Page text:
Tuesday, July 3, 2012

July 2, 1962 - The First Walmart Opens

Ben Franklin could’ve had it made. I’m not referring to the “founding father”, of course – the one Americans will honor tomorrow, he of the long hair and granny glasses, kites, keys and lightning bolts, Almanacks and The Saturday Evening Post. I mean the famous variety store chain that borrowed its name from ol’ Ben, the “Ben Franklin 5 and 10 cent stores” that dotted communities nationwide for a big chunk of the 20th century.   

Samuel Moore Walton of Bentonville, Arkansas was far and away one of Ben Franklin’s most successful franchisees. Starting with a lone store in Newport, Arkansas in 1945, by 1962 he had 16 profitable stores in Arkansas, Missouri and Oklahoma.
In addition to being an unusually savvy retailer, Sam Walton was a researcher - a true “retail scientist.” An idea sponge. His laboratories, in this case, were the pioneering discount stores of the Northeast – Korvette, Ann and Hope, Mammoth Mart and others who by the late fifties were sowing the seeds of a full-scale retail revolution that would bloom within a few short years.  Walton saw the enthusiastic response to these exciting stores and saw no reason why their concept couldn’t be duplicated in the rural towns of the South, areas that were primarily served by small chain stores and mom-and-pop shops. In many places, even those were few and far between.
Having formulated his ideas and drawn up his plans, Sam did the loyal thing – he flew up to Chicago to meet with the execs of his franchisor, Butler Brothers, the parent company of Ben Franklin. There, he mapped out his discount store concept in great detail, covering all of the key aspects – the larger stores, the plethora of departments, the everyday low prices, the streamlined distribution model whereby Butler would do most of it themselves, eliminating the costly middlemen wholesalers. Then he offered it to them - lock, stock and barrel - if only Butler would be willing to carry the plans out. They told him to stuff it, so to speak.  
Rejected, he returned home to Bentonville, and on July 2, 1962, fifty years ago yesterday, he opened the store pictured above – the first Walmart store, in nearby Rogers, Arkansas. (The photo itself is circa 1970. The “Discount City” sign was added shortly after opening, a tagline they used for over three decades.) Not long after the first store opened, the Butler brass traveled to Rogers and saw firsthand the favorable customer reactions. They pulled Walton aside and told him “Don’t open any more of these Walmarts”, lest he jeopardize his relationship with their company. His exact response isn’t recorded, but through his actions Walton essentially told them to stuff it. So to speak.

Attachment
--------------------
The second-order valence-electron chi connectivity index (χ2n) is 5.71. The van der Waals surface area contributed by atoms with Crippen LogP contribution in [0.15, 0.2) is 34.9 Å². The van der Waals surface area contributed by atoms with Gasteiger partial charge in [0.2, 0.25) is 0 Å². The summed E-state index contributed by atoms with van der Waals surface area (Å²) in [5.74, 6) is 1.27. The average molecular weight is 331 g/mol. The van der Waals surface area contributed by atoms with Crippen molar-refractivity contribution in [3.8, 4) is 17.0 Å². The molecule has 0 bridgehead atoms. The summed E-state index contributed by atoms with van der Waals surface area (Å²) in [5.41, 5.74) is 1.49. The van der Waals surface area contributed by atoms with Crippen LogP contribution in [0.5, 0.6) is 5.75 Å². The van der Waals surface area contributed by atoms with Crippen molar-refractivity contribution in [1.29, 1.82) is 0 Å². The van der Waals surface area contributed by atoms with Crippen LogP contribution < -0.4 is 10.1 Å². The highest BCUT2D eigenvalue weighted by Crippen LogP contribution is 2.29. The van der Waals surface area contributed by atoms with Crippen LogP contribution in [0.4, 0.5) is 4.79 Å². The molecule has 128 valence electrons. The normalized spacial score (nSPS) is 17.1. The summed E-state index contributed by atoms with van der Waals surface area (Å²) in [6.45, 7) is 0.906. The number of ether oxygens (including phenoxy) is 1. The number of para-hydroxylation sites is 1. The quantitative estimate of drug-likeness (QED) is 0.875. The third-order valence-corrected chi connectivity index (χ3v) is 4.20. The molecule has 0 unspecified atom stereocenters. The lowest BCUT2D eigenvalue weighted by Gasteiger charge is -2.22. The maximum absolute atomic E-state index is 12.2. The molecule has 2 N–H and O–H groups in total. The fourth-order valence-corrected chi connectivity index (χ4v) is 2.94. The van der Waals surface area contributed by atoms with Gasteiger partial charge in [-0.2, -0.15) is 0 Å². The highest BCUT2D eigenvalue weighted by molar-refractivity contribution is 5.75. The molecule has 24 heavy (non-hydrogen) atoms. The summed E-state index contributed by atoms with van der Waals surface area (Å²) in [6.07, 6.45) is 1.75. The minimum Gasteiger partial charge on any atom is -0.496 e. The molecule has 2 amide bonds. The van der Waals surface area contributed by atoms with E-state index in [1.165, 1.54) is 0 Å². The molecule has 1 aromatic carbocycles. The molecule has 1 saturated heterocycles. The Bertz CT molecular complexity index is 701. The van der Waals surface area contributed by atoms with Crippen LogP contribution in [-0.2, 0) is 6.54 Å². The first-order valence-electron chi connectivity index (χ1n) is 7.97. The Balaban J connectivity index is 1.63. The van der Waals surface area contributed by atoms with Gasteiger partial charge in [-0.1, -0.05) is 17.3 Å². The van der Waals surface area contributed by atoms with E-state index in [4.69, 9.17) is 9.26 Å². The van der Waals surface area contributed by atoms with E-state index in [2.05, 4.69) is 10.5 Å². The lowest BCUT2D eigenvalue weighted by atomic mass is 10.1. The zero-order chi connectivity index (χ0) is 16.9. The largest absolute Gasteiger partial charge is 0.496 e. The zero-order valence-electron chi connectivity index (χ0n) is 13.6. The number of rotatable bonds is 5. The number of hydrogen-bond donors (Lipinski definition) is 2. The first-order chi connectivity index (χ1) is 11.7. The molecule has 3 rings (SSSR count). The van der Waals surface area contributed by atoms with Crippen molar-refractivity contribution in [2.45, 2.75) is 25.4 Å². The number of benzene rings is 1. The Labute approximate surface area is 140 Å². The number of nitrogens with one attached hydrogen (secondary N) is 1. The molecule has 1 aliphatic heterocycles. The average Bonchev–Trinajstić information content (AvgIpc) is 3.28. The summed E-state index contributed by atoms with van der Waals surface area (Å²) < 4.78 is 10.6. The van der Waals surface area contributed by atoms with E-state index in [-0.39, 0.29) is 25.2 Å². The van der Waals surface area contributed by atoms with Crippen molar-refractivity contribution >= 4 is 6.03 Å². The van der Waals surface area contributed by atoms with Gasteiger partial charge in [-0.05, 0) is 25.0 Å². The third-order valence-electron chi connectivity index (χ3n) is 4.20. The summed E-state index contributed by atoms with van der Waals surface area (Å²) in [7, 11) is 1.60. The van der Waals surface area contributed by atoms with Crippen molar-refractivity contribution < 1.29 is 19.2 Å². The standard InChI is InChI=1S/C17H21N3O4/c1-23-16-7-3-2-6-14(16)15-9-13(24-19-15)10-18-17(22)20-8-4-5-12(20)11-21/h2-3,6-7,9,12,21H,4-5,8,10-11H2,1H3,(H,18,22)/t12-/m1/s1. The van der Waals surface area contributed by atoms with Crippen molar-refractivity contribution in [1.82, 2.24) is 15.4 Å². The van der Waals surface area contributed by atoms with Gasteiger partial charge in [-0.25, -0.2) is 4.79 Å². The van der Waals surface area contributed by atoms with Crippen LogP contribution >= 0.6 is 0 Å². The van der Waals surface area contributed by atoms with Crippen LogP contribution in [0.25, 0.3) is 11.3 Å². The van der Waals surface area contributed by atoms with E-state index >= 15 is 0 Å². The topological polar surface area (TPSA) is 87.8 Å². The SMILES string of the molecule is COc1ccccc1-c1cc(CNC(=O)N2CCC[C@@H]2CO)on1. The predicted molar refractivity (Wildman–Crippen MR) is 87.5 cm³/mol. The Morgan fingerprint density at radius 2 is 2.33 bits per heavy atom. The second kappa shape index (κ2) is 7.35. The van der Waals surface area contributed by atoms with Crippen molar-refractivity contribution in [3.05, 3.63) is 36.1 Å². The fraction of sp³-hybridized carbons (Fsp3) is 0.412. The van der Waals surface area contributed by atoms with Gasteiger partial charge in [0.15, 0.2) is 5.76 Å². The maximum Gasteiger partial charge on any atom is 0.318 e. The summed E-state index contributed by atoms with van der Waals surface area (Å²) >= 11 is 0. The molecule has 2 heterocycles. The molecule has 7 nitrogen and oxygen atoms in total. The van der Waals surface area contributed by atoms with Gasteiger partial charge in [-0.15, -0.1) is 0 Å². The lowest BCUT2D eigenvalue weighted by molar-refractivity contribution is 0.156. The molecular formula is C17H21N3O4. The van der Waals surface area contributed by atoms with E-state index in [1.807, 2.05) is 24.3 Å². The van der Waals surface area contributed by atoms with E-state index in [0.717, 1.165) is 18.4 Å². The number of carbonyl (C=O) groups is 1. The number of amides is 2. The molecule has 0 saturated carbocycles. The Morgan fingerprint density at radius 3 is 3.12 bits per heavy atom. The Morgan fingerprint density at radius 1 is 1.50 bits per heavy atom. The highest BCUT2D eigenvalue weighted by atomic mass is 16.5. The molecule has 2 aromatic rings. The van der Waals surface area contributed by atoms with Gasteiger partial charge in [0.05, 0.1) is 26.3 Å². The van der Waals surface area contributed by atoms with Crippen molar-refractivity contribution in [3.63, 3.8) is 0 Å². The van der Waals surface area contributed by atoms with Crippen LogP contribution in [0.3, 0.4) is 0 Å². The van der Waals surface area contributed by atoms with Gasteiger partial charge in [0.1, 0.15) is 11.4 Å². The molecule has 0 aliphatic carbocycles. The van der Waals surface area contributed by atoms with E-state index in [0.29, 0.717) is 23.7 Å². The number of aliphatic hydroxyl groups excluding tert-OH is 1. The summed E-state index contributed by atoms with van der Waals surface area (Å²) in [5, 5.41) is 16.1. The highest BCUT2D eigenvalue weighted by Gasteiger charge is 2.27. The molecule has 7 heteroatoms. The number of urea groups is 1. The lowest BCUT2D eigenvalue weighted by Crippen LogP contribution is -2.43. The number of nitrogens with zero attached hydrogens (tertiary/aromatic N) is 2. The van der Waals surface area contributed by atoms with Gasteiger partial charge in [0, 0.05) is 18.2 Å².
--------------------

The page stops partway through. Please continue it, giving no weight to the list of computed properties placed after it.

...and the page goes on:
Within four years, there were five Walmarts, and by 1980 there were nearly 300. Today, the company has over 9,000 stores internationally and they are the undisputed King of Retail. Best I can tell, no one is even vying for the crown.   
Here is the grand opening ad for that landmark store, boasting 22 departments! (And some way-cool specs!)

For those interested in learning more about the Walmart story, let me commend to you the fine book pictured below. “Mr. Sam: How Sam Walton Built Wal-Mart and Became America’s Richest Man”, written by former Wall Street Journal reporter and editor Karen Blumenthal  and published last fall. I was able to help Karen source some photos for the book, and she very kindly sent me a copy. Written for the “young readers” market, it’s an intelligent, entertaining, well-illustrated biography that will definitely appeal to adults with an interest in retail history and/or modern-day commercial culture.  
Walmart books (with the exception of Walton’s autobiography “Made in America”, an essential read) tend to fall into one of two categories – the “fawning over Walmart” group or the “Walmart as scourge of humankind” group.  Blumenthal takes a very balanced approach, and “young readers” notwithstanding, gives a great amount of historical detail and insight into the events and personalities that shaped the company. Importantly, the book doesn’t shy away from the controversies of recent years. It’s a very satisfying look at an important historical figure.    

11 comments:

  1. Does Blumenthal mention how he tried to skirt minimum wage laws? The Nelson Lichtenstein book, "Wal-Mart: The Face of Twenty-First-Century Capitalism" is a must read. It's the kind of stuff that wouldn't go into the usual picture book for kids.

    ReplyDelete
    Replies
    1. Yes, she does - in a very straightforward manner. She also goes on to say that 10 years later, in 1971, he instituted one of the first profit-sharing plans that extended to all employees, largely at the urging of his wife.

      Delete
  2. So, if Butler Bros. had financed the concept, would we now be shopping at But-Mart?

    ReplyDelete